Saddled with debt in an increasingly competitive generic drug industry, the Israel-headquartered giant begins a difficult transformation
Drug manufacturer Teva will lay off more than a quarter of its workforce over the next two years, eliminating 14,000 positions globally. This drastic move prompted a strike in Israel, its home country, shutting banks, Tel Aviv airport, government ministries and a stock exchange for half a day on 17 December.
Between 10% and 75% of staff in every type of role at the company will lose their jobs, Teva’s chief executive Kåre Schultz told investors during a conference call on 14 December. ‘Geographically, it’s everywhere,’ he says. ‘So it’s a very broad set of actions we’re taking.’
The move is part of a ‘simplified organisational structure’ intended to make Teva more efficient and reduce its current $16 billion (£12 billion) annual costs by $3 billion. ‘The restructuring will include the closures or divestments of a significant number of manufacturing plants in the United States, Europe, Israel and growth markets, and the closures or divestments of a significant number of R&D facilities, headquarters and other office locations across all geographies,’ Teva spokesperson Ayana Gisser tells Chemistry World. Four UK sites, employing around 1,200 workers spanning various roles from research to regulatory affairs, look set to be affected.
Additionally, Teva had already announced that it would merge its generic and ‘specialty pharmaceuticals’ R&D organisations, as part of the general reorganisation now bringing job losses, in November 2017. It will now also review its R&D programs, prioritising core projects and terminating others immediately.
The cuts follow Teva making numerous acquisitions in the low cost, off-patent, generic drug industry, particularly Allergan’s generics business, Actavis, after ceasing its pursuit of Netherlands-headquartered Mylan. According to Jessica Merrill, a business editor for Informa Intelligence in New York, US, that’s part of an industry-wide consolidation trend. Manufacturers have fewer opportunities from patents for blockbuster drugs coming to an end so that generic producers can begin making alternative versions. A wave of marketing approvals is also forcing down generic drug prices in the US, which the Allergan purchase ironically left Teva more exposed to, Merrill says.
A fatal mistake
Teva’s contentious bid for Mylan has also come back to haunt it: Its former acquisition target recently gained permission to market a generic version of Teva’s blockbuster patented multiple sclerosis drug Copaxone (glatiramer acetate injection). Teva also had to settle an ‘antitrust’ suit in which another of its acquisitions, Barr Laboratories, was accused of taking money to delay the introduction of a generic antibiotic for $225 million. Additionally, Teva has been fined $520 million for corruption, and is saddled with $35 billion debt after its acquisitions.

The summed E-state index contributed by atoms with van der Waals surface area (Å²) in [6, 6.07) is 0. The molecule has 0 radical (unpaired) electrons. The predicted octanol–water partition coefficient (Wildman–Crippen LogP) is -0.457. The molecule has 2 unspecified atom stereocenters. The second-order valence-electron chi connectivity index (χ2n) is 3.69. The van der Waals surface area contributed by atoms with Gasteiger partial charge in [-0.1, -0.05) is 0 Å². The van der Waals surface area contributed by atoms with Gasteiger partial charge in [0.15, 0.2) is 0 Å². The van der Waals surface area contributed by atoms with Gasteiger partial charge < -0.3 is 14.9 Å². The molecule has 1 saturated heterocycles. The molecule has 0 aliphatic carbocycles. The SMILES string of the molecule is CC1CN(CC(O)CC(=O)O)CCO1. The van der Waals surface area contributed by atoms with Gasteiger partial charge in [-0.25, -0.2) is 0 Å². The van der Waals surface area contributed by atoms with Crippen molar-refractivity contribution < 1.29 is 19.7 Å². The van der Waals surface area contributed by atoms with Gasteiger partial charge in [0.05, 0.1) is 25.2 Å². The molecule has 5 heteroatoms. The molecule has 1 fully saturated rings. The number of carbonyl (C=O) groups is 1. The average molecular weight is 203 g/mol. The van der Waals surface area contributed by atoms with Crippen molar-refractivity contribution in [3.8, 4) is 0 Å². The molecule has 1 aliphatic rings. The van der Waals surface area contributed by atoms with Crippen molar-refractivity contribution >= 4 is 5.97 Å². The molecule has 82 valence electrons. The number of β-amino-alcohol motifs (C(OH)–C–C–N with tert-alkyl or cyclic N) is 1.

The Allergan deal and the resulting debt represents a ‘fatal mistake’ made by Schultz’s predecessors, says Elah Alkalay, vice president for business development at IBI Investment House, a leading Israeli investment firm. Yet her company still sees Teva’s relative size as an asset. ‘It can allow the company to be a preferred supplier to the largest US and global retailers, optimise its supply chain across geographies, reduce tax rates, gain government incentives, improve other production costs, and allow for higher investments in R&D.’
Supply chain optimisation is one of Schultz’s priorities. He told analysts that Teva has around 80 manufacturing sites, but only needs four for making active pharmaceutical ingredients, and eight sites for making final drug products. ‘We will most likely not go from 80 to 12 in the next 5 years,’ Schultz adds. ‘But we will move in that direction.’
Righting wrong choices
Two new specialty drugs are at the centre of Teva’s hopes for success in 2018. One is Austedo (deutetrabenazine) the first deuterated drug approved by the US Food and Drug Administration (FDA), getting the OK earlier in 2017, which treats involuntary movements in Huntington’s Disease. The other is the preventive migraine treatment fremanezumab, which the FDA granted ‘fast track’ designation for review, with the company expecting to hear back in mid-2018.
Fremanezumab ‘could become a new neurology pillar for the company to help make up for the loss of Copaxone, but it’s poised to be a competitive category’, says Merrill. ‘The job cuts Teva has announced are massive, but anything short of drastic steps doesn’t seem to be an option for the company, which needs to cut spending and prepare to meet its debt obligations,’ she adds. ‘Whether or not the cuts will work remains to be seen.’
Alkalay is slightly more confident of Teva’s prospects, but still cautious. ‘The job cuts, if done with care and precision, will likely work well for company,’ she says. There are likely many redundancies in Teva’s organisation that can be eliminated, Alkalay adds. ‘However, if the wrong operations are cut or sold and if in the process it has too many product recalls or delays in deliveries, the risk of losing clients and ground to competitors is very high,’ she says.